CIBC: Major Gold Firms to Generate Strong Free Cash Flow and ROIC

gold has historically rallied in periods of high inflation

Finally, I want to draw attention to an exciting research report released last week by the Canadian Imperial Bank of Commerce (CIBC). I’m a huge admirer of the work CIBC does, especially that of Cosmos Chiu, director of precious metals equity research. Chiu and his team write that the “future looks brighter” for gold equities on improved free cash flow and return on invested capital (ROIC). Both factors are among our favorites. I recently shared with you a chart that shows that, over the past 30 years, ROIC outperformed other factors by as much as one and half times.

With gold trading near $1,300 an ounce, producers are currently posting positive margins, according to CIBC. As a result, every stock in the bank’s large-cap universe, with the exception of Kinross, is expected to generate positive free cash flow through 2019.

Go Gold! Royalty/Streaming Companies Deliver the Profits

The bank has even better news for royalty and streaming companies, particularly Franco-Nevada, Royal Gold and Wheaton Precious Metals. For one, the three big royalty names delivered combined shareholder returns of 6.2 percent between 2013 and 2017, outperforming both senior producers and physical gold.

Three largest royalty and streaming companies forecast to deliver strong return on invested capital
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Now, CIBC forecasts the royalty group will generate strong ROICs, “steadily inching higher over the next decade… to average between the 5 percent and 8 percent mark from 2018 – 2023.” ROIC measures how well a company can turn its invested capital into profits.  

Loyal readers already know we’ve long been fans of Franco-Nevada, Wheaton Precious Metals and other royalty/streaming names. 

 

All opinions expressed and data provided are subject to change without notice. Some of these opinions may not be appropriate to every investor. Some links above may be directed to third-party websites. U.S. Global Investors does not endorse all information supplied by these websites and is not responsible for their content.

Holdings may change daily. Holdings are reported as of the most recent quarter-end. The following securities mentioned in the article were held by one or more accounts managed by U.S. Global Investors as of (03/31/2018): Franco-Nevada Corp., Royal Gold Inc., Wheaton Precious Metals Corp.

Free cash flow is the cash a company produces through its operations, less the cost of expenditures on assets. In other words, free cash flow or FCF is the cash left over after a company pays for its operating expenses and capital expenditures or CAPEX.

Return on invested capital (ROIC) is a profitability ratio. It measures the return that an investment generates for those who have provided capital, i.e. bondholders and stockholders. ROIC tells us how good a company is at turning capital into profits.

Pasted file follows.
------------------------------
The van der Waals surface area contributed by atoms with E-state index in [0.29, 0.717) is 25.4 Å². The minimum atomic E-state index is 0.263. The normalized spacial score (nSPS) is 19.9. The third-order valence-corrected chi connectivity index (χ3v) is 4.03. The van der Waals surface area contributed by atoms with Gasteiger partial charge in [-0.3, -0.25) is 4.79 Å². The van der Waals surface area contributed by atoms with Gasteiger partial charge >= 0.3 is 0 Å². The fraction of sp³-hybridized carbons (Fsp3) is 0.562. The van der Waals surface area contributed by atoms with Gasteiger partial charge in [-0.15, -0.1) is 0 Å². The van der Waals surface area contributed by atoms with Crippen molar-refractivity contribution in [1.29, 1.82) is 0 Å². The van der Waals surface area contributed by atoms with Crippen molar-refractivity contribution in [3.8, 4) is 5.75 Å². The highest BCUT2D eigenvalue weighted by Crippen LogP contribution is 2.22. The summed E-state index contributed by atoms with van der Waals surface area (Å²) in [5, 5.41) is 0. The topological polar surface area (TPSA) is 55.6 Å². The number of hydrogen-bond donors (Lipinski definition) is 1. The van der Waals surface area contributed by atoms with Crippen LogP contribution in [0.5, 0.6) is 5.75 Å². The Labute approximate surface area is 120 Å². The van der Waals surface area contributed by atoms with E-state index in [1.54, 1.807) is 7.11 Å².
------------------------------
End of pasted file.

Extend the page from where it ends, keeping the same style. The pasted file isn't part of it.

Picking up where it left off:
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Building a Better U.S. Economy
May 29, 2018

Global sales of semiconductors crossed above 400 billion for fisrt time in 2017

This shouldn’t surprise anyone, but public trust in the federal government is eroding. Sixty years ago, 75 percent of Americans expressed faith in the government to do the right thing “most of the time” or “just about always.” Seventy-five percent! You can’t get 75 percent of people to agree on anything now, as the recent “Laurel or Yanny” video proved.

Today, only one in five Americans, or 20 percent—a near-record low—believes our leaders make decisions in the country’s best interest. If you’re reading this, you might very well be in the camp that has some serious doubts.

United States public trust in federal government near historic lows
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The polling data, provided by the Pew Research Center, was shared by Pulitzer Prize-winning biographer Jon Meacham, who spoke last week at an Investment Company Institute (ICI) meeting in Washington, D.C. Although no fan of the president, Meacham believes, as I do, that fed up, disillusioned voters turned to Donald Trump to take on the beltway party and career bureaucrats and roll back out-of-control regulations.

Government Policy Is a Precursor to Change

This anti-establishment discussion isn’t just happening here in the U.S., of course. Brexit in the U.K. was a populist backlash against excessive rules from unelected bureaucrats in Brussels. Last year, France nearly elected the far-right Marine Le Pen to the president’s mansion. And in Italy this week, tax-paying middle class, euroskeptic voices are getting louder following President Sergio Mattarella’s veto of their pick for economy minister.

Love him or hate him, Trump has so far stuck to his word, and he doesn’t seem to have any reservations about whose applecart he upsets. He’s an equal-opportunity disruptor, and for that he has opponents on all sides of the political spectrum, including the beltway.